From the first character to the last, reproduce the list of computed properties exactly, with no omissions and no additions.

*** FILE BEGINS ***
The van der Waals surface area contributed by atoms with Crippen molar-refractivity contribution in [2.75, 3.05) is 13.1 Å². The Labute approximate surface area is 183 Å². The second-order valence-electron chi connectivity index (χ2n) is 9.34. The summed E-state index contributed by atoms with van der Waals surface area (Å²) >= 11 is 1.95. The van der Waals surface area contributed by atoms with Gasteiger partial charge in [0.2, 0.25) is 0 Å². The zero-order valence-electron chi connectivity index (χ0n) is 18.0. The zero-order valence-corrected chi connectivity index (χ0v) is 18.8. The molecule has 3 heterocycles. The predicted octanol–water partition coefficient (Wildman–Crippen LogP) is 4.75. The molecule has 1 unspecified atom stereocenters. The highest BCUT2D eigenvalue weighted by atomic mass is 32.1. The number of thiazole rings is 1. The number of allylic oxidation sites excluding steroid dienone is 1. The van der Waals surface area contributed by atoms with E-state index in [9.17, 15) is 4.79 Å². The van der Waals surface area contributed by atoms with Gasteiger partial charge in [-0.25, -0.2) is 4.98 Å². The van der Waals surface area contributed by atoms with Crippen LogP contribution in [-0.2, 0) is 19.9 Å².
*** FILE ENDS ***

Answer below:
The van der Waals surface area contributed by atoms with Crippen molar-refractivity contribution in [2.75, 3.05) is 13.1 Å². The Labute approximate surface area is 183 Å². The second-order valence-electron chi connectivity index (χ2n) is 9.34. The summed E-state index contributed by atoms with van der Waals surface area (Å²) >= 11 is 1.95. The van der Waals surface area contributed by atoms with Gasteiger partial charge in [0.2, 0.25) is 0 Å². The zero-order valence-electron chi connectivity index (χ0n) is 18.0. The zero-order valence-corrected chi connectivity index (χ0v) is 18.8. The molecule has 3 heterocycles. The predicted octanol–water partition coefficient (Wildman–Crippen LogP) is 4.75. The molecule has 1 unspecified atom stereocenters. The highest BCUT2D eigenvalue weighted by atomic mass is 32.1. The number of thiazole rings is 1. The number of allylic oxidation sites excluding steroid dienone is 1. The van der Waals surface area contributed by atoms with E-state index in [9.17, 15) is 4.79 Å². The van der Waals surface area contributed by atoms with Gasteiger partial charge in [-0.25, -0.2) is 4.98 Å². The van der Waals surface area contributed by atoms with Crippen LogP contribution in [-0.2, 0) is 19.9 Å².